CASINO-OLOGY: Control Freaks

There are some proponents in the casino world of a “controlled throw” of the dice at a craps game. But what is considered a controlled throw? Casino ops expert Bill Zender explains how you could be vulnerable.

CASINO-OLOGY: Control Freaks

Anyone who has played craps and thrown the dice believes they can somehow control the outcome of the dice. Some shooters blow on the dice, some talk to the dice, some employ twist of the wrist when throwing, and some throw so the dice will bounce off a specific place on the table. Do any of those techniques provide the shooter with a better chance of winning?

In order to claim that one can profoundly influence the outcome of the dice, the person would have to use some external element that would provide them with a long-term positive mathematical outcome. Many dice blowers and wrist twisters have achieved financially successful outcomes in the short run, but none have been able to sustain those victorious results on a consistent basis.

When we separate the hopers and prayers from people who could possibly alter the mathematical probabilities of tossing two six-sided cubes down the craps table, we come out with only two possibilities; one that is dubious and another that borderlines on illegal.

Rhythm Rolling

Is dice controlling—known as “rhythm rolling”—becoming the wave of the future? Can this method change the game of craps like card counting did to the game of blackjack? Rhythm rolling can be described as a technique of setting and throwing the dice that will allegedly allow the shooter to alter the odds of the game. The shooter attempts to alter these odds by reducing the number of roll results of “seven” after the shooter has established a point. By reducing the probability of seven combinations the shooter can thus gain a mathematical advantage over the casino. Note: There are other combinations as well, but for this article the description will stick with reducing “sevens.”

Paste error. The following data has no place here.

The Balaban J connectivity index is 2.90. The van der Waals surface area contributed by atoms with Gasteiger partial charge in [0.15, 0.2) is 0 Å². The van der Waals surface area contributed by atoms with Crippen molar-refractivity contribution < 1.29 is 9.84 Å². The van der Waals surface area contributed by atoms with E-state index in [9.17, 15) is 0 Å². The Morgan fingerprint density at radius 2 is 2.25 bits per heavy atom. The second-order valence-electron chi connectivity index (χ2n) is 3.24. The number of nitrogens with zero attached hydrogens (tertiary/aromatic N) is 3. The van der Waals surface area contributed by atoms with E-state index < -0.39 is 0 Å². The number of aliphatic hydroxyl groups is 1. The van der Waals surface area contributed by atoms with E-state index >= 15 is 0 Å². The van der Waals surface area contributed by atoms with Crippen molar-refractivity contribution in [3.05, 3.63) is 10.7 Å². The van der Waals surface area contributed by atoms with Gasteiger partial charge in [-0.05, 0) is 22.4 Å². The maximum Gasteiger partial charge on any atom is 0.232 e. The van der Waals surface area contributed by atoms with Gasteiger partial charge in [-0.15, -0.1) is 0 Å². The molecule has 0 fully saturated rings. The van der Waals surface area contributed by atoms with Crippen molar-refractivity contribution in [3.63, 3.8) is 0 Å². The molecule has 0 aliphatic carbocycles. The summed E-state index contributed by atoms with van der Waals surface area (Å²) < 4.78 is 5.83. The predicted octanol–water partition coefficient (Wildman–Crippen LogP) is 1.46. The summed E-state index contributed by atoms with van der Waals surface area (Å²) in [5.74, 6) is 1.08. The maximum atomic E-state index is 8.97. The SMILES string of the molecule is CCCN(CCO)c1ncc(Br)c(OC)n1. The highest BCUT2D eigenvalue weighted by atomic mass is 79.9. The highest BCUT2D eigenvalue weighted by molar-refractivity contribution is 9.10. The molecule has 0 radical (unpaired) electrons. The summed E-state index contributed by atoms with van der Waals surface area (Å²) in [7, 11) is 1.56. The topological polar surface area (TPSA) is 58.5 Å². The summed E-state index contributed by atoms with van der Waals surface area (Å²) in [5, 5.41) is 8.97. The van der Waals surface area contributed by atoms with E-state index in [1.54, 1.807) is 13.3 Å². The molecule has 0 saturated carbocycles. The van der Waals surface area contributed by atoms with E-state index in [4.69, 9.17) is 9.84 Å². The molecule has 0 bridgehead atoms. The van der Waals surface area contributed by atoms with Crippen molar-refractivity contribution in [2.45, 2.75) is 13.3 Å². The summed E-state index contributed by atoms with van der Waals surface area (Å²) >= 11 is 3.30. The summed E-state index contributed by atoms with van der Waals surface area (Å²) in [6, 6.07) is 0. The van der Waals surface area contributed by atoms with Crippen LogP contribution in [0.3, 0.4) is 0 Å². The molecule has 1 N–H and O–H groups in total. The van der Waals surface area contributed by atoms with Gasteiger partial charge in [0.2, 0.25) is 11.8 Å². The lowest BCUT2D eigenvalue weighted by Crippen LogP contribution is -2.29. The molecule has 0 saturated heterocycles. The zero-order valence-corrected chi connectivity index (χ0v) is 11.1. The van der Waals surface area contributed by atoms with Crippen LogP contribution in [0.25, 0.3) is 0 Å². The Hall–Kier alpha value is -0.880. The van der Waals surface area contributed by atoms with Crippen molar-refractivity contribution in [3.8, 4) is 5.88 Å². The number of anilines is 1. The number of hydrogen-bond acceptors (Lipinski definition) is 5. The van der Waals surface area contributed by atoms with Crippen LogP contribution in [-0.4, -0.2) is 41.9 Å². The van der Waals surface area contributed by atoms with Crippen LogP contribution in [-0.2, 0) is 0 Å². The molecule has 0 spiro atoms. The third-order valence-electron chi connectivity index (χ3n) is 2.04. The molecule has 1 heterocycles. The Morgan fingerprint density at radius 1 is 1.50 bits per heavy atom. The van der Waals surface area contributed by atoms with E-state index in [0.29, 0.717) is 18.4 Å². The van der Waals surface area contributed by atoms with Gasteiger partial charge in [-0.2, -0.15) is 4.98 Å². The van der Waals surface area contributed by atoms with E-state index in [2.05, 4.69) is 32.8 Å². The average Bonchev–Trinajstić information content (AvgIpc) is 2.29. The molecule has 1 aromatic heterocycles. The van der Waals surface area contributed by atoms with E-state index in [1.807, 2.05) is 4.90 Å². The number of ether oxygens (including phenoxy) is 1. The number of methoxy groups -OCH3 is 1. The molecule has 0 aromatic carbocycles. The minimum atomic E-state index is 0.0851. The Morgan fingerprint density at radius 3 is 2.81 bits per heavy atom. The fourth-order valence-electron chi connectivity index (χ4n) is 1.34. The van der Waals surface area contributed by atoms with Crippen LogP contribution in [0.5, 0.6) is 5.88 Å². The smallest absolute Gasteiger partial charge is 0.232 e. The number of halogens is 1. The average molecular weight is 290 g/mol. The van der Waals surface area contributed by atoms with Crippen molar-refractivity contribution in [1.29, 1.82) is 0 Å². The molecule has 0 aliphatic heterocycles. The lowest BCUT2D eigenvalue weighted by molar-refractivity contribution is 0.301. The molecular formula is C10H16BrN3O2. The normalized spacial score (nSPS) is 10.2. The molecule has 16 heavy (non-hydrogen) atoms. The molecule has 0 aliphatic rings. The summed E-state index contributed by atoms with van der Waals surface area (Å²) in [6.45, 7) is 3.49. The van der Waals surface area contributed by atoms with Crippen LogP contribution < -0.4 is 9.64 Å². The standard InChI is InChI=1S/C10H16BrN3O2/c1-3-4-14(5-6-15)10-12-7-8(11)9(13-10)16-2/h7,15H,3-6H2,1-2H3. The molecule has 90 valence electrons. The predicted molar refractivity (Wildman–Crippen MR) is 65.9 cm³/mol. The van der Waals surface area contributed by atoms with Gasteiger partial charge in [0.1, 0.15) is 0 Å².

By reducing the number of sevens rolled the shooter would benefit by the higher percent of “numbers” rolled and passes made successfully. Out of thirty-six possible rolls of the dice, six combinations result in a roll of “seven.” In other words, a seven can be expected to appear once every six rolls of the dice (1:6). Since the house advantage on the pass line bet (without odds) is calculated to be 1.41 percent, once a point has been established, the rhythm shooter only needs to reduce this ratio to one seven every 6.2 rolls (1:6.2) to nullify any house’s estimated mathematical gain. By reducing the ratio to 1:7 the shooter would not only eliminates the house edge but also achieve a 4.4 percent edge over the house.

To conduct a “rhythm” throw, the dice must be set in a specific configuration before they are tossed. The two dice cubes are place together with the “ace” face touching the “six” face. One die is rotated until a hard way combination appears on their top sides (2/2, 5/5, 3/3, or 4/4). This positioning of the dice known by Rhythm shooters as the “hard-way set” would help facilitate the elimination of ace-six combinations of seven while increasing the possibilities for eventually rolling 4, 6, 8, and 10s.